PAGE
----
We in the newsroom have always applauded ourselves for reaching the masses, but we never in our wildest dreams expected to receive a 120 page letter to the editor from a resident of a small town in Germany.
Still, about three weeks ago, we did. A large manila envelope arrived in the Daily Journal newsroom with a forwarding address of Ellerndam 11, Deutschland.
Inside the envelope were a cover letter and a lengthy document composed in German on fairly high quality paper. The cover letter was dated October 30, 2007. Aside from the date, we could not understand a single word of it. A quick Google translation revealed this much:
“Dear Sir or Madam,
Attached I send a couple of documents and facts about the scientology church and organizations that are or may be deprived of you, and could be of interest.
The main document was dated March 3, 1999 and addressed to the United Nation Commission for Human Rights. The text had no paragraphs or page breaks of any kind. While a translation of the entire letter, manifesto, novella, whatever the case may be, is not on our agenda, it is pretty obvious it has something to do with Scientology. The word is repeated several times in all caps throughout.
A dimes worth of research put us in touch with another publication, the Cadiz Record of Cadiz, Ky. Cadiz Record Reporter Franklin Clark composed a piece in 2011 when the Record received the exact same letter at their office.
Clark said he gets calls all the time from other publications receiving the same letter.
"There doesn't seem to be any rhyme or reason to it. It doesn't matter the size of the paper, big or small," Clark said.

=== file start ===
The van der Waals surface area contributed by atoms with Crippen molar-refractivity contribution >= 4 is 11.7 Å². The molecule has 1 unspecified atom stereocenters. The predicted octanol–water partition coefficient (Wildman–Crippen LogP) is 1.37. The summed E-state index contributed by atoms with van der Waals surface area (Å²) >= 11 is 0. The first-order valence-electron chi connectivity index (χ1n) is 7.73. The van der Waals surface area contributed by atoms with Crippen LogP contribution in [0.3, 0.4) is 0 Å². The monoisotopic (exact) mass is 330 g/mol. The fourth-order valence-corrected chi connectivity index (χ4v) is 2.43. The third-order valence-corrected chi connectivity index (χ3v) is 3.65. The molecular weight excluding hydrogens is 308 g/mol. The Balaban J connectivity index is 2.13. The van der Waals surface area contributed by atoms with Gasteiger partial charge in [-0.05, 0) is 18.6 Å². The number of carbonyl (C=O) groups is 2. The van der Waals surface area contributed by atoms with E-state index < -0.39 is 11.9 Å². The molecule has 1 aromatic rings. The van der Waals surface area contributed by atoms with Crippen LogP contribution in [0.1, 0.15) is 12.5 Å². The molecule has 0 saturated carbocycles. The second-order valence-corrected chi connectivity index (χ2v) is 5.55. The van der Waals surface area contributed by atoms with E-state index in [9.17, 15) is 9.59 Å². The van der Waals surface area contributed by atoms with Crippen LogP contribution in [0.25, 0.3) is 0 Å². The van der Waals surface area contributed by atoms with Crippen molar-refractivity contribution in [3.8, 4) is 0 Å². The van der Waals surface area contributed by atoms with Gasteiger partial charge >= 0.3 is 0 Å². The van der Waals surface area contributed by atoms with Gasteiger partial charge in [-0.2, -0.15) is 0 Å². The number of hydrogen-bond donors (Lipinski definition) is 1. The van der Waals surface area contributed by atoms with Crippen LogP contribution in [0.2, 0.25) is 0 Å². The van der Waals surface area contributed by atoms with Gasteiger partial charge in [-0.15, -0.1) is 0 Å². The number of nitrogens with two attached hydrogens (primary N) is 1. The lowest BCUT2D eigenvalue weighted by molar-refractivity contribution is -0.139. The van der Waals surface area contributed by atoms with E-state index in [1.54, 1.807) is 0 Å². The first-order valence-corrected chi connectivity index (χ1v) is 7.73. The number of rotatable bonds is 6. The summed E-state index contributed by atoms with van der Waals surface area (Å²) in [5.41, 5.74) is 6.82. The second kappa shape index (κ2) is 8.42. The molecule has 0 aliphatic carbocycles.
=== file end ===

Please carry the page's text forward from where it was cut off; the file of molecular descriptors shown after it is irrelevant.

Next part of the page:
The date of receipt of the letter is also very staggered. This publication received the letter in September 2013, two years after the Cadiz Record received theirs. The Sun Chronicle of Attleboro, North Attleboro, Mass., received the same package in June of this year.
Whatever point Sasse may be trying to get across must certainly be important to him. Assuming he is spending his own money on postage and duplication fees this project must certainly be costing him a pretty penny. And while this reporter loves nothing more than to hold those in power accountable, it might help if he could read the darn letter. A request to the editors for a three-week expense paid trip to the German Alps for further investigation was not approved as of press time.
Pat Pratt is a reporter for the Daily Journal and can be reached at 573-518-3616 or firstname.lastname@example.org
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